As the Nigerian Government and organized labor continue to engage in heated discussions about increasing the minimum wage for workers, Chief Sunny Onuesoke, a prominent member of the Peoples Democratic Party (PDP) and former Delta State Gubernatorial aspirant, has suggested that the solution to Nigeria’s economic problems lies in deflating the economy rather than increasing the minimum wage. Currently, the Federal Government has stated that they are willing to pay a minimum wage of N62,000, which is N2,000 higher than their initial offer of N60,000.

On the other hand, organized labour has lowered their demand from N494,000 to N250,000 per month. However, a final solution has not yet been reached.

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In response to the ongoing dispute between both parties, Onuesoke expressed his belief that increasing the minimum wage would not solve the country’s economic problems; instead, it would only worsen them.

He stated, “Nigerians have it all wrong. What Nigeria needs is deflation. If you increase the salary to one million Naira today, the prices of goods and services will continue to increase. The more you raise the minimum wage, the more it aligns with the rising costs of goods and services.

Even the average person who is not a civil servant but produces food items like pepper, tomatoes, yam, garri, etc., will increase their prices.” “On the other hand, wage increases cannot match the inflation rate because as salaries increase, more currency circulates in the system.

With more currency flowing, the prices of goods and services will keep rising. It’s a simple economic theory. The more workers’ salaries increase, the higher the inflation rate becomes.” “It’s important to remember that the country is not solely reliant on civil servants. Civil servants make up only 14% of the service providers in Nigeria; they are an insignificant fraction.

When we focus on civil servants, we ignore the private sector, which is not considered part of the civil service. There is no private sector that could afford to pay such high salaries every month.” Onuesoke explained that what Nigerians truly need is a reduction in the inflation rate to the extent that even if a worker earns a minimum wage of N20,000, they can comfortably pay their rent and fulfill other responsibilities.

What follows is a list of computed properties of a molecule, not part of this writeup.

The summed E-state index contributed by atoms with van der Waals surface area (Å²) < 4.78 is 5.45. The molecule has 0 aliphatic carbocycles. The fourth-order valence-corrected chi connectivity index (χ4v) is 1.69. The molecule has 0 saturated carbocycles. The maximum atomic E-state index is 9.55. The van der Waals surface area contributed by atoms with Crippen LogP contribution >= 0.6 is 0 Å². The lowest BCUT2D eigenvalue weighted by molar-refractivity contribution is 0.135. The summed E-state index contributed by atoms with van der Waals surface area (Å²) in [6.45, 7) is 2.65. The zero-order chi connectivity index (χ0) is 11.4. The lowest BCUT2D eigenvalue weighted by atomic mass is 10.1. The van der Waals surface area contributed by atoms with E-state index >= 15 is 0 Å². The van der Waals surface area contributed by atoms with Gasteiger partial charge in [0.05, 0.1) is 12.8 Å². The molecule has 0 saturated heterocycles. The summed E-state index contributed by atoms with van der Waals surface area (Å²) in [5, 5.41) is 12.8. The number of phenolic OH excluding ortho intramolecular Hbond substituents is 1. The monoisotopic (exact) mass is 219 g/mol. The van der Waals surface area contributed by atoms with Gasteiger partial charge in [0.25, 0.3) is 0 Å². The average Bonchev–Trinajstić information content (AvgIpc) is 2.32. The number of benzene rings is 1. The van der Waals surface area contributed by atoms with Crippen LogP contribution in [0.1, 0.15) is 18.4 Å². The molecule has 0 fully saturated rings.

To achieve this, the PDP chieftain urged the government to prioritize the construction of low-cost housing for the common man, subsidize it, and offer mortgage plans for lifetime payment. “The people need social infrastructure that will reduce their hardships. What I am proposing is that the Federal Government and state governors should focus on massive agricultural and housing programs.

They should subsidize and lower the cost of education. Health insurance should be accessible to all.” “Our problem is that we make projections without having a comprehensive database of Nigerians.

If you ask our leaders how many acres of land are needed to produce a certain quantity of cassava, they wouldn’t know. Yet, they go on air and throw around figures borrowed from armchair economists or their imagination.”

“Each local government should have access to 80,000 acres of farmland for cassava, yam, maize, rice, and other crops.

Refineries should be repaired. What is stopping the country from fixing the four refineries? Are we unable to fix them? Why are we importing refined products when we are the sixth-largest oil-producing country in the world?” Onuesoke questioned.